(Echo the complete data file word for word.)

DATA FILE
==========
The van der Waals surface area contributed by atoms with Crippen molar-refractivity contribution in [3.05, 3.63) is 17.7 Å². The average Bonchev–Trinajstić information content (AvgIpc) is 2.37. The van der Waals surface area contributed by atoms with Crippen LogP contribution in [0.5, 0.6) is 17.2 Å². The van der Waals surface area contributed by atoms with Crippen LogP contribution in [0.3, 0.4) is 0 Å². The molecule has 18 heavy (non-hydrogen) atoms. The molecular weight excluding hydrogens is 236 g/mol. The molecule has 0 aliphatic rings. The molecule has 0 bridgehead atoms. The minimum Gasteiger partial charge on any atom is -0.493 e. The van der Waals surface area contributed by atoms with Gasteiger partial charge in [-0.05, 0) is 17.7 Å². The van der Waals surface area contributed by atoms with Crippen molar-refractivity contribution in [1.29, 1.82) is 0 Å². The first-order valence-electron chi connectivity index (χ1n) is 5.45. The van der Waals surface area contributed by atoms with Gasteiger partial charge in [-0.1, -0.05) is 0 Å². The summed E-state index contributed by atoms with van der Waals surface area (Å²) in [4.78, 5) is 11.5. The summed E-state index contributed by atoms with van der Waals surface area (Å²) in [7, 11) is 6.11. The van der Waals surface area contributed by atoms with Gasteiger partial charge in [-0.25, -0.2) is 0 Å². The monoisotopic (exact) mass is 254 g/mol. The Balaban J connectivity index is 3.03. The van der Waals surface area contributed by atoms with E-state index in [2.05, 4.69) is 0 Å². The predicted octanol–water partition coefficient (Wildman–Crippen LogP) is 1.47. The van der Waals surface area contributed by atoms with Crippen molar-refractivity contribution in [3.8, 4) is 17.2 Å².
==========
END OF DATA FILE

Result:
The van der Waals surface area contributed by atoms with Crippen molar-refractivity contribution in [3.05, 3.63) is 17.7 Å². The average Bonchev–Trinajstić information content (AvgIpc) is 2.37. The van der Waals surface area contributed by atoms with Crippen LogP contribution in [0.5, 0.6) is 17.2 Å². The van der Waals surface area contributed by atoms with Crippen LogP contribution in [0.3, 0.4) is 0 Å². The molecule has 18 heavy (non-hydrogen) atoms. The molecular weight excluding hydrogens is 236 g/mol. The molecule has 0 aliphatic rings. The molecule has 0 bridgehead atoms. The minimum Gasteiger partial charge on any atom is -0.493 e. The van der Waals surface area contributed by atoms with Gasteiger partial charge in [-0.05, 0) is 17.7 Å². The van der Waals surface area contributed by atoms with Crippen molar-refractivity contribution in [1.29, 1.82) is 0 Å². The first-order valence-electron chi connectivity index (χ1n) is 5.45. The van der Waals surface area contributed by atoms with Gasteiger partial charge in [-0.1, -0.05) is 0 Å². The summed E-state index contributed by atoms with van der Waals surface area (Å²) in [4.78, 5) is 11.5. The summed E-state index contributed by atoms with van der Waals surface area (Å²) in [7, 11) is 6.11. The van der Waals surface area contributed by atoms with Gasteiger partial charge in [-0.25, -0.2) is 0 Å². The monoisotopic (exact) mass is 254 g/mol. The Balaban J connectivity index is 3.03. The van der Waals surface area contributed by atoms with E-state index in [2.05, 4.69) is 0 Å². The predicted octanol–water partition coefficient (Wildman–Crippen LogP) is 1.47. The van der Waals surface area contributed by atoms with Crippen molar-refractivity contribution in [3.8, 4) is 17.2 Å².